BY: TECH INSIDER
Two of the main technologies that futurists get most excited about are virtual reality and living forever.
According to Ray Kurzweil, a director of engineering at Google and perhaps the world’s most famous futurist, one complements the other.
As Kurzweil explained during this week’s Exponential Medicine Conference, nanobot technology could eventually “finish the job” of the natural human immune system, so we’ll be able to beat any disease, including cancer. This will lead to what he and other futurists call “radical life extension,” formerly known as immortality.
But that life extension, as great as it sounds, could come with a human cost. People could experience “tremendous ennui,” he says.
In other words, we’ll get bored if we life forever. The way to beat that, he says, is with “radical life expansion.”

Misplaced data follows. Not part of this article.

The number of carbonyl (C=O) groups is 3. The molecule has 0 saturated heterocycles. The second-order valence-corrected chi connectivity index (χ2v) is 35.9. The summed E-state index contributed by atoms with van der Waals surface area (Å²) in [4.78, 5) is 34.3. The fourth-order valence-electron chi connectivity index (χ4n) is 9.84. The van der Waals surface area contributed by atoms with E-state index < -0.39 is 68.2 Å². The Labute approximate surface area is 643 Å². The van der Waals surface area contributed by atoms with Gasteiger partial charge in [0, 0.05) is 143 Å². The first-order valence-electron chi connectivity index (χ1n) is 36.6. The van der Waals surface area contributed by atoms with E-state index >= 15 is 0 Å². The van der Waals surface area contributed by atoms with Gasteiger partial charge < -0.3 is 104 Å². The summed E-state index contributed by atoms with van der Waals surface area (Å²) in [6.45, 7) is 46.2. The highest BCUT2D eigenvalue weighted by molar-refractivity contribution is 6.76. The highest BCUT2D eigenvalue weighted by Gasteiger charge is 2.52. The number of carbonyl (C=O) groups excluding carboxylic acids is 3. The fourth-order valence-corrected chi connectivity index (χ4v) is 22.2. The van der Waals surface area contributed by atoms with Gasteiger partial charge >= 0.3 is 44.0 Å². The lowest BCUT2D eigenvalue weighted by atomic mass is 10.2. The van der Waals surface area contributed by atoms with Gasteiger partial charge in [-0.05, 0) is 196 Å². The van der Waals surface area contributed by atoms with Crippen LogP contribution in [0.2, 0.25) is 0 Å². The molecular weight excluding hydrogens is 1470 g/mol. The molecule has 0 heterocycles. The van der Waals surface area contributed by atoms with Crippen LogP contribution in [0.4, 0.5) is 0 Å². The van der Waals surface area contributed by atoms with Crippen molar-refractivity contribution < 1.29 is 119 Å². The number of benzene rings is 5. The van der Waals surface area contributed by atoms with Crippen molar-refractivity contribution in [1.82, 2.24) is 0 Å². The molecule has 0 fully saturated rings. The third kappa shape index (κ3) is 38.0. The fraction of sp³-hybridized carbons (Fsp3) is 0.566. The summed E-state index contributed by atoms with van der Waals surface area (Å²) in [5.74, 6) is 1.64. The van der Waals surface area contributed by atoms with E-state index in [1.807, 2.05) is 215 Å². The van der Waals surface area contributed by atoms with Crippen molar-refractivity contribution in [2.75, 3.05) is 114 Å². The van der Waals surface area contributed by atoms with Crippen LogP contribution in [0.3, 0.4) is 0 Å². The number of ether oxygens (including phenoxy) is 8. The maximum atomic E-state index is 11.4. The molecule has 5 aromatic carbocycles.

By expansion, he means widening the scope of what you can do in life. The example Kurzweil gives is virtual reality, referencing the New York Times recent dispersal of virtual reality headsets for a VR story.
“Right now the revolution is devices you put on your eyes, your ears,” Kurzweil says, noting that he has patents for tactile virtual reality. By the 2030s, he says, VR could plug straight into your nervous system — which will expand the potential experiences in your life, or so the futurist argument goes.
That’s how the two huge technologies — life extension and virtual reality — are so deeply linked. According to Kurzweil, in order to avoid becoming a sorrowful immortal, bored with everything your hands can touch, you’ll need virtual reality to stay stimulated.